Many people who have been ordered to evacuate their homes as Hurricane Irma tracks up Florida are concerned about what will happen to their jobs if they miss work as they flee the storm.
The news for employees isn’t good: There’s no law in Florida that protects employees from getting fired if they miss work because they chose to evacuate, even if doing so was mandatory, according to Ladders.
The Occupational Safety and Health Administration, which mandates that people have safe working conditions, doesn’t have specific rules about working during adverse weather like a hurricane. But, several lawyers think employees could probably make a legitimate case that coming to work during a life-threatening storm violates their right to a safe workplace.
“There’s no reason a business should be operating during an actual hurricane,” employment lawyer Frank Malatesta told Ladders. “If for whatever reason, they wanted you to do that, then there might be an OSHA issue.”
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Attorney Marc Edelman agrees.
“Let’s say somebody is working outside, you can’t expect a landscaping crew to work during a hurricane and that would implicate OSHA which is the federal law governing workplace safety,” Edelman told FOX13. “Every case is going to be fact specific. We’re not going to know until we endure the situation to know who is right and who is wrong in a situation like this.”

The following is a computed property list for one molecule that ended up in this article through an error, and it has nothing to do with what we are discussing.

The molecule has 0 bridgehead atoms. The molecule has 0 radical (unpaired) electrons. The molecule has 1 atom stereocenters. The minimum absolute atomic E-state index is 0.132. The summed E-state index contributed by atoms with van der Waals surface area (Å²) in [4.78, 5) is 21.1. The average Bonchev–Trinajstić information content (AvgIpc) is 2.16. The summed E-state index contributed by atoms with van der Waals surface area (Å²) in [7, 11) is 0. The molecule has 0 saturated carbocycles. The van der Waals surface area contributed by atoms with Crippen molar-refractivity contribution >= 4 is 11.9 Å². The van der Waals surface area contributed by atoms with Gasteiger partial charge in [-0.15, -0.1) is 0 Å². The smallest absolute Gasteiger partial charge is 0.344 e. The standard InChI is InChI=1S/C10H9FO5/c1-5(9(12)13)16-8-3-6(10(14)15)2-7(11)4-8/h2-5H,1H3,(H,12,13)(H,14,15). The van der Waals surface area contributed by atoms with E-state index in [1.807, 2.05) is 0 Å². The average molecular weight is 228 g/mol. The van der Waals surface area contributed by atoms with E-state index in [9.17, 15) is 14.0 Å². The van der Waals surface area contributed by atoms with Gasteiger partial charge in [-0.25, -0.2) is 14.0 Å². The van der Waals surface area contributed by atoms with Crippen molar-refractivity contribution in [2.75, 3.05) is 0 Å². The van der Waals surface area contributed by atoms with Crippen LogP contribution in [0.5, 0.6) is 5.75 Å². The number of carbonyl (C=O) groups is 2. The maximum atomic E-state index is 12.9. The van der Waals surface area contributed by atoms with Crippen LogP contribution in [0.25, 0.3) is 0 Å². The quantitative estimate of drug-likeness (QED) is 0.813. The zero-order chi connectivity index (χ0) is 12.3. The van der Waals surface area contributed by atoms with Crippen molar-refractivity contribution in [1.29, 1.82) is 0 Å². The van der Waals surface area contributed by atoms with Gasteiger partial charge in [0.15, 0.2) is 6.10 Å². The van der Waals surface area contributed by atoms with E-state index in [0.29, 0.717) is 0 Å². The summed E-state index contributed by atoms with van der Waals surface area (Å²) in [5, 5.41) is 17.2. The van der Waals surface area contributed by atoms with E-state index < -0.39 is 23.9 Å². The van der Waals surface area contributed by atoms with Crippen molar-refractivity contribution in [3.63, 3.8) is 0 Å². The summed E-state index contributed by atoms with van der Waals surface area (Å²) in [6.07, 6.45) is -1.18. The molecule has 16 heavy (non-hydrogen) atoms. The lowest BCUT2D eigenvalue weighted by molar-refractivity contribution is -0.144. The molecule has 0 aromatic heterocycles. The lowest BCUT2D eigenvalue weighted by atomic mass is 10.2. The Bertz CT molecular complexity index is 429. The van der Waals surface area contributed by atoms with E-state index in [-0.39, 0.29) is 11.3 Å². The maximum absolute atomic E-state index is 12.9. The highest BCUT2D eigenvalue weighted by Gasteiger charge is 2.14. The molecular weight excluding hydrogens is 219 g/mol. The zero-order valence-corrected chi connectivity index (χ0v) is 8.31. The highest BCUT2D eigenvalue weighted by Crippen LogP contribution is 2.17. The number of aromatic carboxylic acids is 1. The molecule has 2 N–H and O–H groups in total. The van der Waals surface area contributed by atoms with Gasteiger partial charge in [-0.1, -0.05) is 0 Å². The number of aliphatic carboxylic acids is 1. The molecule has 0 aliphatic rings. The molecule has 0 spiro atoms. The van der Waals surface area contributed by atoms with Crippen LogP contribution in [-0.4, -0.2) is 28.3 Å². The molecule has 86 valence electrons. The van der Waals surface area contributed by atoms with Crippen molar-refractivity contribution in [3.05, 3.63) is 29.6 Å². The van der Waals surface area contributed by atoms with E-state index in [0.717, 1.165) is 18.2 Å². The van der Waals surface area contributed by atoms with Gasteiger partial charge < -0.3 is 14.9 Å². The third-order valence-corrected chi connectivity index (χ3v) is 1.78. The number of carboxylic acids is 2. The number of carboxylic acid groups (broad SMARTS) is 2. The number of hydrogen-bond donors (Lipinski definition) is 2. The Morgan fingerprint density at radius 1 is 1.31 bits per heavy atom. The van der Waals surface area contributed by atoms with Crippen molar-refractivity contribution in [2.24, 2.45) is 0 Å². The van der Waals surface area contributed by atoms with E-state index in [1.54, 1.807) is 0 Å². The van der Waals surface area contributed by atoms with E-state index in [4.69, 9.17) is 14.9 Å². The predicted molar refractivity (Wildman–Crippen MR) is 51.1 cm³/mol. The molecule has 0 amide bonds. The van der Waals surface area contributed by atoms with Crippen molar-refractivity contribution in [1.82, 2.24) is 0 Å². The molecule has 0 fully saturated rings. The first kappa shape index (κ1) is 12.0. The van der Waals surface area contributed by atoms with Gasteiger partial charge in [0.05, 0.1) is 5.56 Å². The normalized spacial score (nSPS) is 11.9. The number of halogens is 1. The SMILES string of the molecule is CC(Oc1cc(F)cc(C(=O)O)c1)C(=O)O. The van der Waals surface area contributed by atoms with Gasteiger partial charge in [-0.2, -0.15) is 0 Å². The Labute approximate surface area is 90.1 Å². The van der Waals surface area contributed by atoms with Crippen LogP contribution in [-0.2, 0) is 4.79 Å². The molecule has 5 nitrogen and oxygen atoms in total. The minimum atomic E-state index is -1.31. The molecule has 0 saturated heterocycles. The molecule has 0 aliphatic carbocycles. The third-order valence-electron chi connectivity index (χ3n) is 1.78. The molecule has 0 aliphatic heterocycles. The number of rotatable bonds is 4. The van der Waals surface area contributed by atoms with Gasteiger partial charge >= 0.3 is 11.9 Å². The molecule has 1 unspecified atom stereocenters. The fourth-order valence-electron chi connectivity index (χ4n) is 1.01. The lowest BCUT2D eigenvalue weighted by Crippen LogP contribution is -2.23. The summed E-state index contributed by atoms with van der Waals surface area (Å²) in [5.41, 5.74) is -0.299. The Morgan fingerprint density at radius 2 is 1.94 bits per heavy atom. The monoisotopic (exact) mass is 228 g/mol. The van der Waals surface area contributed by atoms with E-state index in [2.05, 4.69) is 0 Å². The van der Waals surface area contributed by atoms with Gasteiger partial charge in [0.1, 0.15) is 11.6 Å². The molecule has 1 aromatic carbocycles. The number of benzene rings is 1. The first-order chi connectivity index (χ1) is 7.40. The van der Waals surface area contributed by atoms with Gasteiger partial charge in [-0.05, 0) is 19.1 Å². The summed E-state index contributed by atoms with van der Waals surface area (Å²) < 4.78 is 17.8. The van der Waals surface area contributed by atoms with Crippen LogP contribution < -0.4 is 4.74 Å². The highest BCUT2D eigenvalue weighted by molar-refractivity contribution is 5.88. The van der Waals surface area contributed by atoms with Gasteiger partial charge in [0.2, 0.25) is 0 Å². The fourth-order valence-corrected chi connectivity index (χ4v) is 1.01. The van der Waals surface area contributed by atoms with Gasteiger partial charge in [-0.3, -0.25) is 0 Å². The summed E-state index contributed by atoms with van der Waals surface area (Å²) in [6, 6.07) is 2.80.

OSHA provides a guide for employers when the storm is over, to ensure their workers are not placed in dangerous situations during cleanup and recovery.
Employees in areas that were bracing for the worst of the storm but didn’t end up getting hit hard could also be in trouble, Edelman said. If a business is open and an employee did not show up for work, that person can be penalized even though they were taking precautions for their safety.
Employers are also likely wondering what the storm means for their business if they’re forced to close. The Fair Labor Standards Act requires employers to pay exempt employees if they are forced to close a business because of the weather, if such a shutdown lasts less than a week. According to Employee Benefit News, the business can, however, deduct missed days from vacation or sick time. If a business is open but the employee cannot make it in because of the weather, the employer can deduct that day’s salary from the next paycheck.
For non-exempt employees, a business is not required to pay them for work that was scheduled but is not completed because the business has a weather-related closure.
Employees may be able to justify time taken due to a hurricane under the Family and Medical Leave Act, if the storm requires them to care for a family member, Edelman said. If a business is closed and an employee has to take FMLA leave, it should not count against the employee’s allotment of those days, Employee Benefit News reported.